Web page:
Skip to main content Accessibility Statement

This student-led project explored issues and themes relevant to how higher education institutions and students’ associations/unions have recreated student communities in an online environment during the COVID-19 global pandemic of 2020, what enablers and barriers this has created and provides the opportunity to showcase and share examples of practice.

Successfully building an online community requires more than simply setting up a space on an online platform and inviting participants. The space should meet the individual needs of the community and should be structured and managed appropriately to reinforce this.

Once the community has launched, the participants have to be supported properly. This includes setting expectations; from camera protocol to how you will manage contributions and deal with any disruptive behaviour.

Download our top tips for more information and explore examples of online communities in our case studies

Top tips for building online communities

Publication date: 09 Sep 2021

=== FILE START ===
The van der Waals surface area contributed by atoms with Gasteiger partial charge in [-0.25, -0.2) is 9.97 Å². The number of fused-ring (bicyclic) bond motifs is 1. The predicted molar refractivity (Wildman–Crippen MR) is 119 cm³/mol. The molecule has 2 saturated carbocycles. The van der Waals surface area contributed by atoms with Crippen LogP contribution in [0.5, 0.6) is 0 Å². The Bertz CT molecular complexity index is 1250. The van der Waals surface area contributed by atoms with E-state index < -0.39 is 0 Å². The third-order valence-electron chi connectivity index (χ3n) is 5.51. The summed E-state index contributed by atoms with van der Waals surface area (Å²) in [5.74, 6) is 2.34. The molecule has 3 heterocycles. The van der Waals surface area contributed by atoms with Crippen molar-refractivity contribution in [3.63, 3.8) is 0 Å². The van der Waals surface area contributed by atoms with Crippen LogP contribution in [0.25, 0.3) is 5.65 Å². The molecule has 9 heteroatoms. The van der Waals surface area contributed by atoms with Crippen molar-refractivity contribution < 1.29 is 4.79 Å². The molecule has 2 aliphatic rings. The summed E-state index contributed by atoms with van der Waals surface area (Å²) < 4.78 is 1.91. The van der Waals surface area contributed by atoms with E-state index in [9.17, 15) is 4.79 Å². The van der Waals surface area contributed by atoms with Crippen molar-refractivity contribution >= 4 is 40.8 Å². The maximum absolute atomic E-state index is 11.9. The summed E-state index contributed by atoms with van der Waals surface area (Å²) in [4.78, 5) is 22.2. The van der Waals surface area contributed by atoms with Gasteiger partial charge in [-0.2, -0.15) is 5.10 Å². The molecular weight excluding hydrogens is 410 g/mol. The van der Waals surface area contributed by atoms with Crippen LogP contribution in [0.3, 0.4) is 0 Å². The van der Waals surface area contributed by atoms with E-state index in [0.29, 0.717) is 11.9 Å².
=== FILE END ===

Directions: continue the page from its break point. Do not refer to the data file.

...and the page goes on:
Case studies


Innovation in digital communities, 25 May 2021

The project culminated in an online event that provided an opportunity to hear from students and staff from across the sector, explore challenges and share success stories. Speaking in his keynote address, Alastair Robertson, Director of Academic Development and Student Learning at Glasgow Caledonian University, emphasised that there is no going back to things exactly as they were before, and the institutions that thrive in this new blended learning environment will be those who successfully replicate the intangible assets of the student experience.

The programme followed three core threads presenting case studies exploring:

  • Student Representative Communities (University of Edinburgh, Robert Gordon University and University of the West of Scotland)
  • Extracurricular Communities (Scotland’s Rural College, Heriot-Watt University and Dundee & Angus College)
  • Academic Communities (University of Strathclyde, Open University in Scotland and University of Dundee).

In the final session of the day there was a lively panel discussion featuring:

  • Shona Littlejohn, Depute Director (Student Experience and Widening Access), Open University in Scotland
  • Lewis Hill, Doctoral Researchers Group, University of Strathclyde
  • Kevin Hamilton, Co-President for the South-West Region, Scotland’s Rural College Students’ Association
  • Aishwarya Tiku, Vice-President Education, University of the West of Scotland.

Watch the session recordings

The panel focused on the topic of developing digital communities, the benefits and challenges that these create and looked to the future of student communities post-pandemic.

We would like to thank the sparqs team for their support and all of our speakers and contributors for what was a very rewarding, high energy and positive event.